What happened in stocks?
The ongoing rally in the stock market suffered a setback over the last several trading days. It was triggered mainly by a combination of rising interest rates and inflation fears creeping into the market based on last week’s Federal Reserve meeting and the positive jobs report. Exhibit 1 illustrates a pick-up in volatility that has been building for some time, suggesting market uncertainty had been growing as we entered the new year. It looks like the age of tranquility is coming to an end.
Some perspective on recent events
To put recent market events into a wider context, year to date, there have already been four instances when the equity market moved 1% or more compared to ten in all of 20171 , again perhaps foreshadowing some swings in financial markets. At this point, it is unclear how steep or sustained this correction will be; however, there are several factors that may act as counterweights to a sustained downturn in equities. Strong GDP growth, continuing strength in corporate earnings and residual momentum provided by the new tax legislation all create a positive fundamental environment for stocks.
Interest rates rising and Fed policy may be turning hawkish
Also appearing on the domestic landscape is the long-awaited shift in interest rates. Exhibit 2 shows the upward trend in the yields of the 10-year and 2-year U.S. Treasurys, with both benchmarks hitting multi-year highs recently. The Tax Cuts and Jobs Act of 2017 has been a key catalyst in driving rates higher in 2018, as its enactment has poured gasoline on the fire of economic expansion. Fed rate hikes, at least in the short term, have also helped the yield curve rise, along with some evidence, primarily through wage data, that inflations is starting to trickle into the economy. Global growth has been strong as well, leading central banks to consider removing their own quantitative easing measures and to start raising rates around the world. Most recently, the Federal Reserve stated at its meeting last week that it would “carefully monitor” inflation, raising the issue of a potentially overheating economy for some investors. Such concern has typically led to tighter monetary policy by the Fed and many market participants now expect up to four rate hikes this year. In addition, strong January employment numbers on Friday showed wage growth at its highest level since 2009.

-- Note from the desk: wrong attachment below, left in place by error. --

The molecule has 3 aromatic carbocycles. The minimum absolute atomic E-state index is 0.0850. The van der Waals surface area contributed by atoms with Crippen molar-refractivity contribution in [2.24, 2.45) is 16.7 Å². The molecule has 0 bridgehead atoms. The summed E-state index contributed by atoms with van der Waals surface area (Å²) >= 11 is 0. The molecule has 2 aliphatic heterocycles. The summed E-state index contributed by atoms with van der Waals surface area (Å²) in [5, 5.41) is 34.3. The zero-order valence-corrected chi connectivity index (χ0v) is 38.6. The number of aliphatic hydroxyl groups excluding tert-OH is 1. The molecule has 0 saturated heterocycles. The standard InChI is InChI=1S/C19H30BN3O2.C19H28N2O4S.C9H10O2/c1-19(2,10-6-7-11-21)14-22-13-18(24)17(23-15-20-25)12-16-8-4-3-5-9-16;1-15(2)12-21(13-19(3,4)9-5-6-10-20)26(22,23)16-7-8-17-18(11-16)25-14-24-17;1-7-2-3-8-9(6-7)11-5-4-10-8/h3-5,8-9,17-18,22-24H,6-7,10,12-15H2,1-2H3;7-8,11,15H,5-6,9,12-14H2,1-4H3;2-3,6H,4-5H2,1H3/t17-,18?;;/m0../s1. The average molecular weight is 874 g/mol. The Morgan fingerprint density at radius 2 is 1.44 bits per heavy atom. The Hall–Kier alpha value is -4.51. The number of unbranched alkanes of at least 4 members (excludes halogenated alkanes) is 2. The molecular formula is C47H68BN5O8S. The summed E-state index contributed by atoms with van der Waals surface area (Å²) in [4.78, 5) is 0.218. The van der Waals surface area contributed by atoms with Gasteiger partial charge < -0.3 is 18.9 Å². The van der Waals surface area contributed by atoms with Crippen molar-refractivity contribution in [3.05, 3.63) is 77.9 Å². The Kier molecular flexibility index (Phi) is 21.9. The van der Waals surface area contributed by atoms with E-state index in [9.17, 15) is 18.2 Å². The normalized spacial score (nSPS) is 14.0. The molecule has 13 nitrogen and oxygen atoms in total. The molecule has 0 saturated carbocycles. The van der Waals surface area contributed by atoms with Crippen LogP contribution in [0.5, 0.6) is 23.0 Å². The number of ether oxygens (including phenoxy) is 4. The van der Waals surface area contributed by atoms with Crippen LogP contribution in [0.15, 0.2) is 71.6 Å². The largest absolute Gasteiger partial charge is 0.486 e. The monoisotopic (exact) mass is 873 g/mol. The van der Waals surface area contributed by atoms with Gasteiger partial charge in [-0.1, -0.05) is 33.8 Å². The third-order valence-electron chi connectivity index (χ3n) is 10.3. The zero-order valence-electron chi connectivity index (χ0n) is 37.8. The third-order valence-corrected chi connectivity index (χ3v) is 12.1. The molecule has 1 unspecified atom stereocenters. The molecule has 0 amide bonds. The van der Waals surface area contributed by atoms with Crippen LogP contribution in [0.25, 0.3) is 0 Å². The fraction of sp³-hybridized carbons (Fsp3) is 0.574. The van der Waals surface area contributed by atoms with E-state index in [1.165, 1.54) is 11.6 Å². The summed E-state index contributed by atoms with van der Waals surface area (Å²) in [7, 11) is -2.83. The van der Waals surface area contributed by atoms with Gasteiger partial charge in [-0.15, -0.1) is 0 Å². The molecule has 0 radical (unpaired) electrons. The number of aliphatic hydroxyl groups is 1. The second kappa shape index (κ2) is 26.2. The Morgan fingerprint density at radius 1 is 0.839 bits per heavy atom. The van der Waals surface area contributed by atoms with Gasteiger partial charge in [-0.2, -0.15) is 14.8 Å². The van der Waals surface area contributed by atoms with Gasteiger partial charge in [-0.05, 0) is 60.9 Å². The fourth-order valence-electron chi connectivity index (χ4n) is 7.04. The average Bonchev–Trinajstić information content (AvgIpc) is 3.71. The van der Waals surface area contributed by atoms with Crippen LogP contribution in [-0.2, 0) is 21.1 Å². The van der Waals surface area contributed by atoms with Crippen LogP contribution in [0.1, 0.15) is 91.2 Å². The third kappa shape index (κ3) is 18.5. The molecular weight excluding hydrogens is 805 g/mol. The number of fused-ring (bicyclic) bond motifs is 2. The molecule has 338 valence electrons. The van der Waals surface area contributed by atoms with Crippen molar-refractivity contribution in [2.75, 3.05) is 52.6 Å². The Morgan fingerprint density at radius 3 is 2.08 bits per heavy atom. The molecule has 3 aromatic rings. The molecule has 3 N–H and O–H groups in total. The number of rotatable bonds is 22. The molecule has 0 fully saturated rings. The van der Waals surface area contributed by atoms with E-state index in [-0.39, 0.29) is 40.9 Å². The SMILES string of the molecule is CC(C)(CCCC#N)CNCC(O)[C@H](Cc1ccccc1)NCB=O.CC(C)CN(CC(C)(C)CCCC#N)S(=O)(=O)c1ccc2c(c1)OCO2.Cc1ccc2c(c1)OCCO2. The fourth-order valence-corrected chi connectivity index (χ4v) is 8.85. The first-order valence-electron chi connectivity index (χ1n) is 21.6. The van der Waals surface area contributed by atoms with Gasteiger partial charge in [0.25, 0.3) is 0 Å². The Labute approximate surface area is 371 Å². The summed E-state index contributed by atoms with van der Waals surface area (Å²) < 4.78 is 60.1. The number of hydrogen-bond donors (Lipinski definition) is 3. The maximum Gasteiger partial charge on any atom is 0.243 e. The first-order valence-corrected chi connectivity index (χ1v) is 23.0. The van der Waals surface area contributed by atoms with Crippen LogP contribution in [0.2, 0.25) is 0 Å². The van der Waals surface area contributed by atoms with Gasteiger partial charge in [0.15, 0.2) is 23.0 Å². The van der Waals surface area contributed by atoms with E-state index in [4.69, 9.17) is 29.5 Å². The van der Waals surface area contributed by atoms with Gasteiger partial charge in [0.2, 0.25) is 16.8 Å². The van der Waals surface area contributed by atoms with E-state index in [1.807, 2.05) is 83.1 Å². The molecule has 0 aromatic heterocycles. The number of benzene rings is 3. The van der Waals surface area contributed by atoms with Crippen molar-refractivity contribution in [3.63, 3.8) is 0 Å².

Remain calm and stay invested
We have thought for some time, given market valuations (the current forward 12-month price-to-earnings ratio for the S&P 500 is 17x compared to its 5-year average of 16.5x), that a correction was likely and could even serve as a helpful catalyst in transitioning the market towards a more normal environment, and possibly extending the bull market. Additionally, the return to a more normal market—and the end of tranquility—is a good reminder that a diversified portfolio is a time-tested way to provide some protection from market volatility. This is an occasion for investors to remain calm, bringing any of their concerns to their financial advisors before making changes to their portfolios.